The sound of the splash was muffled by the overhanging trees. Ripples spread out, lessened and disappeared. Insects resumed their buzzing in the heavy summer air.
Diana stepped back from the riverbank, and dropped her improvised spear to the grass.
“No está muerto,” she said aloud. No. He… it… wasn’t dead, only asleep again. For how long? A generation? A hundred years?
Far overhead, clouds rose and pinnacled into fantastic shapes as detailed as ivory carvings. In the distance she heard the faint roar of trucks on the interstate: a normal sound, an American sound, reminding her of how far she was from home, how far she had come from Granada.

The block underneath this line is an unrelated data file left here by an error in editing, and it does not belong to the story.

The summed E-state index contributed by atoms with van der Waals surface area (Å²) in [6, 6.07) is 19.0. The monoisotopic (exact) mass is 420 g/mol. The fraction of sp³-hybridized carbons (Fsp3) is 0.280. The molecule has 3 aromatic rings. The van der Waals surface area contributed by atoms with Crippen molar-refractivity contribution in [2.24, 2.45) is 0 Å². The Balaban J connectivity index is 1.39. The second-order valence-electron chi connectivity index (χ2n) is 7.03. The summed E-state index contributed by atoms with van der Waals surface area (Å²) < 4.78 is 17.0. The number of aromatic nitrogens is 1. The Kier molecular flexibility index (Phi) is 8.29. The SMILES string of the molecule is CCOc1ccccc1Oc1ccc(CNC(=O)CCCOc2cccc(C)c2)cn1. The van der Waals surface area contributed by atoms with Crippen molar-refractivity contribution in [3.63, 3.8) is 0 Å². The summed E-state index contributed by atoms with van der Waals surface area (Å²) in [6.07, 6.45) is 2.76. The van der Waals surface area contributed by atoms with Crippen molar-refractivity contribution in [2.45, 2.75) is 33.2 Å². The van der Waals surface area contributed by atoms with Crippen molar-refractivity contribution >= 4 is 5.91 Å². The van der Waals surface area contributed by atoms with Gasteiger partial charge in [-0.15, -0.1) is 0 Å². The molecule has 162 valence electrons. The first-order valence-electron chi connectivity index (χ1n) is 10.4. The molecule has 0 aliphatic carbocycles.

The dark water flowed on by with its senile murmur and chuckle, telling itself the oldest story in the world.
She took off the necklace and flung it as far as she could. It sparkled for a moment in the bright sun, then plopped in the river and was gone.
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